Beware: Anyone Could Be Listening
The other day I discovered how easy it is today for a parent to listen in on my confidential sessions with children. Keenan is a bright 8-year-old with a good sense of humor, coming to me to discuss his preferences and concerns during a parental break-up. In our prior session, he was relaxed and open. But this time, things were different. He appeared nervous and agitated. I asked him if he was feeling well. He said he was fine, but every few minutes, he would look down at his watch before answering my question.
“Why do you keep looking at your watch?” I asked him. With that, Keenan started to cry. I thought he was simply playing a video game, so I politely asked him to turn off his watch. But Keenan began to cry harder. “I can’t; my mom told me I am not allowed to turn it off!” That left me in utter shock, “Why?” I asked. Keenan hesitated but finally told me the truth. His mom was listening in on the conversation, telling Keenan what to say after every question I asked.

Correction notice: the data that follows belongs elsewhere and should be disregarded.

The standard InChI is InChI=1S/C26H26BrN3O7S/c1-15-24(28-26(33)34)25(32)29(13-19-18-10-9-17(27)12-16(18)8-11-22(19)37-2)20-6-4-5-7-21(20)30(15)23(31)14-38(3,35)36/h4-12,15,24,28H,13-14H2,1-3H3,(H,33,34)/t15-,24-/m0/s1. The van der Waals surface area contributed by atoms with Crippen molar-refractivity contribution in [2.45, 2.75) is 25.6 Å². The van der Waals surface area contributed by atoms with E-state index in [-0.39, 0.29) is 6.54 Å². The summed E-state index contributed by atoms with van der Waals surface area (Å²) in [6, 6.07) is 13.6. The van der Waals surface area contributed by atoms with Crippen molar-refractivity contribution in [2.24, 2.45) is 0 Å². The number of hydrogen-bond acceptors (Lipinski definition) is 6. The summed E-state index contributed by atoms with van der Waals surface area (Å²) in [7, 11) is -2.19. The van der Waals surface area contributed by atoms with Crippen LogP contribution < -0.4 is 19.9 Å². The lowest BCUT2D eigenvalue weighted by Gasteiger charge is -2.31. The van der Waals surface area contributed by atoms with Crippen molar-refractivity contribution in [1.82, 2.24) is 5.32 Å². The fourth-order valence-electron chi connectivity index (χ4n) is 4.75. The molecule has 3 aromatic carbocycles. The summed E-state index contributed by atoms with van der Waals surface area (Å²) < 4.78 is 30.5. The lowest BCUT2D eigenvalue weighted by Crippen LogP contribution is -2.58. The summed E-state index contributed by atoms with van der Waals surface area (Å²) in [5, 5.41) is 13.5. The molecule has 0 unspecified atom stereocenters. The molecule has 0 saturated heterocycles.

I leaped up from my chair and grabbed the phone. Keenan’s mother confessed to listening in on our session. Putting aside the emotional stress of being spied on, the session was completely void and left Keenan stressed, putting him in between a rock and a hard place.
Apparently, his mom did not know that listening in on a conversation without my consent was illegal. Under Washington State’s Privacy Act, RCW 9.73.030 (1) (b), states “it shall be unlawful for any individual, to intercept, or record any, or transmit a private conversation by any device electronic or otherwise without the informed consent of all persons engaged in the conversation.”
As a mediator and therapist, when in session, I do expect my sessions to be private. Eavesdropping and transmissions from outside the room are not permitted. Mediations and therapeutic conversations are confidential, and each participant assumes privacy.
I think it’s safe to assume that Keenan was not wearing the watch in our next sessions.